Wilfred is coming back for a final season, and I can’t wait. Wilfred is another one of those shows with that unique tonal flavor; dark, but with a half-twist of a smile, straddling clever writing and jokes about humping. I have no idea what to officially expect, mainly because I don’t watch trailers and commercials, and I don’t follow spoiler articles about guest stars and such. But I do know what I hope to see. Let’s refresh.
The cavalcade of mixed reactions to the conclusion of the “Pamela” three-parter is indicative of something positive about a show; that it is so highly affective that individual people will have remarkably different reactions. My experience live-tweeting it was met with a great deal of support and a little bit of ire. It isn’t wrong for people to question my feminism after my ultimately positive response. One of the advantages of feminism(s) is that the reactions and beliefs are varied, and in this specific instance, I will be departing from the mainstream of feminism by saying that the conclusion of Louie S4 was beautiful.
OH. MY. GOD.
Ok. Here’s the problem, kids. I had thought that in order to give a decent rebuttal to our Kat’s take on the IT Crowd–which I have deemed hysterically funny and she finds lacking for various reasons–I would have to dip my toe into the pool of just why we think so alike yet so differently on various issues. We both come from the same demented genetic swimming pool, but with a slight generational gap (Hey! It’s only ten years and a bit, dammit!); and obviously different families, being cousins and all that. Problem is explaining all that turns into a friggin’ thesis, with stories that rival Shakespeare in terms of bloody comedy versus tragedy (with a writing style akin to Dr Seuss. Hop on Pop! Hop on Pop! Do Not Hop on Pop If He is Having Vietnam Flashback, Stop!). And with all the sidetracking I do? We’d be here forever. So I’m not going to bother with that right now and instead just explain why I’m so very right about this. Mostly because I’m the oldest and I said so.
Tonight’s two-parter took some decompression. Louie isn’t the kind of show you can just watch and turn your mind off to. People compare him to Fellini, and I guess that’s true, but only because I have no idea what Fellini’s gimmicks are so I’m taking their word for it. Did that make me sound smart?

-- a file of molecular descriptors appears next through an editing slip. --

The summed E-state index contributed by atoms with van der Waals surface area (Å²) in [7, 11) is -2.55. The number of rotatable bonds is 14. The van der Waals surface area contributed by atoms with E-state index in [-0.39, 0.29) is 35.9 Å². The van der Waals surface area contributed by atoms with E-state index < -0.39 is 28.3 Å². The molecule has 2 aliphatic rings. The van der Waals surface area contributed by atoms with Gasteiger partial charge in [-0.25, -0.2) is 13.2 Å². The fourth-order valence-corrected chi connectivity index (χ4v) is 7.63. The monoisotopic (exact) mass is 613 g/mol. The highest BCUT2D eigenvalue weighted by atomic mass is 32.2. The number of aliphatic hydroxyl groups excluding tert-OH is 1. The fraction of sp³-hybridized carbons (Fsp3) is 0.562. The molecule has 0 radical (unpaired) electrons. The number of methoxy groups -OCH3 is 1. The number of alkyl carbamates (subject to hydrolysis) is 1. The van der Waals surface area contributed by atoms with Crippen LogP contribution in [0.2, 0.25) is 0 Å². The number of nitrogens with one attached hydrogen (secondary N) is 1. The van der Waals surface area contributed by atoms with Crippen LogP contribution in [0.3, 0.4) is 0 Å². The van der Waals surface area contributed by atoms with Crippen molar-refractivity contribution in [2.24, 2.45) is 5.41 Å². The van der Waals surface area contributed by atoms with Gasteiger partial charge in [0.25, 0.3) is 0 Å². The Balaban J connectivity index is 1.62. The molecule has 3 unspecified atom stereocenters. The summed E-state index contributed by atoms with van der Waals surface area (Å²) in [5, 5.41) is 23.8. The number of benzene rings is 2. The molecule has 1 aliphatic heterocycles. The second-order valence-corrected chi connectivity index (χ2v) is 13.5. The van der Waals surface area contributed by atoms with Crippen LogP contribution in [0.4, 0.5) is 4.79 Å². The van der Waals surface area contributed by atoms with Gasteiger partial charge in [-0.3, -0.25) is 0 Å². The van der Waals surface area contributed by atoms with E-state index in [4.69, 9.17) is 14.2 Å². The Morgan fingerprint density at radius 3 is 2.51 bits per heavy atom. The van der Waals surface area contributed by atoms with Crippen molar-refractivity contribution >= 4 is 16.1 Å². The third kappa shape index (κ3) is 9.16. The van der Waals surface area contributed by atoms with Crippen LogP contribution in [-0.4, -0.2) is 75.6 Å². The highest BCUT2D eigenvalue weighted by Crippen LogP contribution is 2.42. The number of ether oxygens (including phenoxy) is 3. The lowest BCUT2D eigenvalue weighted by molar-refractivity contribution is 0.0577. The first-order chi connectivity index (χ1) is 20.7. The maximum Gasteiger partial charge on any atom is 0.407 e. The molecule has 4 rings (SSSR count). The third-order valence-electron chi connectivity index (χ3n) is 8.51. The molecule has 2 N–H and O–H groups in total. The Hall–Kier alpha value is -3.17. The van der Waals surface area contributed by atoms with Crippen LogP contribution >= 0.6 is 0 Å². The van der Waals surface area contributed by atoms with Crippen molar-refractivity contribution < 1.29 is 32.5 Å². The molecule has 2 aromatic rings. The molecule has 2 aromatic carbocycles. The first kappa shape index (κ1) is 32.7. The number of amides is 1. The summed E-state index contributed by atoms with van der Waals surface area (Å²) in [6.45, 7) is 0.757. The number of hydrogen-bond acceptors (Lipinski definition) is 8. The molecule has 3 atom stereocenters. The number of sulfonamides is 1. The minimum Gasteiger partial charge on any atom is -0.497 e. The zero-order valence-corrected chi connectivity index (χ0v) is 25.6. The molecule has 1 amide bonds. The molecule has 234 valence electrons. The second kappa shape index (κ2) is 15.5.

Totally didn’t, right? I set the bar low so now you can read my actual thoughts. Continue reading
It’s time I talked about Community. Continue reading
Louis C.K. just showed the first legitimate body-positive straight-shooting no-bullshit fat woman I have ever seen on TV. In a TV schedule peppered with my lipidly-lovely brethren, somehow a man’s show more realistically represented myself and other fat women more than half a dozen other shows ever could. Continue reading
It’s pretty well established that James Franco is one of the coolest dudes ever in Hollywood. Not only has he shown his range in comedies like Pineapple Express and thrillers like 127 hours, James Franco had the guts to make a move perceived as regressive in the world of acting by getting a job on General Hospital. He’s also been historically weird by living his life and molding his persona in a way that is half art and half troll; were I a woman of means, I would also appear on magazine covers in sickeningly gorge drag and star in a movie where I play myself. If only he could appear as such on his Comedy Central roast tonight.
The IT Crowd came highly recommended to me from a number of people, most notably Doug of Doug’s TV Reviews, as well as Communies of many sorts. This cultishly classic Britcom launched the careers of the very adorable Chris O’Dowd and Richard Ayoade. It appears to be somewhat iconic among nerdfolk for its representation of wacky computer supporters. Here’s my problem with it: it sucks.
But, Arrested Development season four was kind of doomed from the start.
The hair of it all.